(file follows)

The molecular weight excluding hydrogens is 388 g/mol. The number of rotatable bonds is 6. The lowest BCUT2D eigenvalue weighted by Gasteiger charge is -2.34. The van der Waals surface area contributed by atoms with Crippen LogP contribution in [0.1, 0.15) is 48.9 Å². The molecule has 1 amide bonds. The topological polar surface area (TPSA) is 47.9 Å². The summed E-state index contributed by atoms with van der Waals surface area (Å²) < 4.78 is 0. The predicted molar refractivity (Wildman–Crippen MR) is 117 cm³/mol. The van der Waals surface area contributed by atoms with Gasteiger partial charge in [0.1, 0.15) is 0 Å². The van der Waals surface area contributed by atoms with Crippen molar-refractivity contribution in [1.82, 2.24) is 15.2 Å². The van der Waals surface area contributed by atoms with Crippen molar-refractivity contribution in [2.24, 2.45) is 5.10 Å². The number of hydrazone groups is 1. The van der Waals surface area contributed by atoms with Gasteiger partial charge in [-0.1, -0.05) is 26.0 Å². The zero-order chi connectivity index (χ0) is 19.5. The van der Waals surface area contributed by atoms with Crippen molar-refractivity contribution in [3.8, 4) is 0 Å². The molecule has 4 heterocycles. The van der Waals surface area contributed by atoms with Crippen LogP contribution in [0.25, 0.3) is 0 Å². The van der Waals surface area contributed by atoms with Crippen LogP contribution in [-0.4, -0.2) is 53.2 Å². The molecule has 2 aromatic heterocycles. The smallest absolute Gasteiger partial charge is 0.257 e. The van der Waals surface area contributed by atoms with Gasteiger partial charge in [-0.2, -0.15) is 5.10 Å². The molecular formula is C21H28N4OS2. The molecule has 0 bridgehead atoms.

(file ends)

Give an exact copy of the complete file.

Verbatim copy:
The molecular weight excluding hydrogens is 388 g/mol. The number of rotatable bonds is 6. The lowest BCUT2D eigenvalue weighted by Gasteiger charge is -2.34. The van der Waals surface area contributed by atoms with Crippen LogP contribution in [0.1, 0.15) is 48.9 Å². The molecule has 1 amide bonds. The topological polar surface area (TPSA) is 47.9 Å². The summed E-state index contributed by atoms with van der Waals surface area (Å²) < 4.78 is 0. The predicted molar refractivity (Wildman–Crippen MR) is 117 cm³/mol. The van der Waals surface area contributed by atoms with Gasteiger partial charge in [0.1, 0.15) is 0 Å². The van der Waals surface area contributed by atoms with Crippen molar-refractivity contribution in [1.82, 2.24) is 15.2 Å². The van der Waals surface area contributed by atoms with Crippen molar-refractivity contribution in [2.24, 2.45) is 5.10 Å². The number of hydrazone groups is 1. The van der Waals surface area contributed by atoms with Gasteiger partial charge in [-0.1, -0.05) is 26.0 Å². The zero-order chi connectivity index (χ0) is 19.5. The van der Waals surface area contributed by atoms with Crippen molar-refractivity contribution in [3.8, 4) is 0 Å². The molecule has 4 heterocycles. The van der Waals surface area contributed by atoms with Crippen LogP contribution in [0.25, 0.3) is 0 Å². The van der Waals surface area contributed by atoms with Crippen LogP contribution in [-0.4, -0.2) is 53.2 Å². The molecule has 2 aromatic heterocycles. The smallest absolute Gasteiger partial charge is 0.257 e. The van der Waals surface area contributed by atoms with Gasteiger partial charge in [-0.2, -0.15) is 5.10 Å². The molecular formula is C21H28N4OS2. The molecule has 0 bridgehead atoms.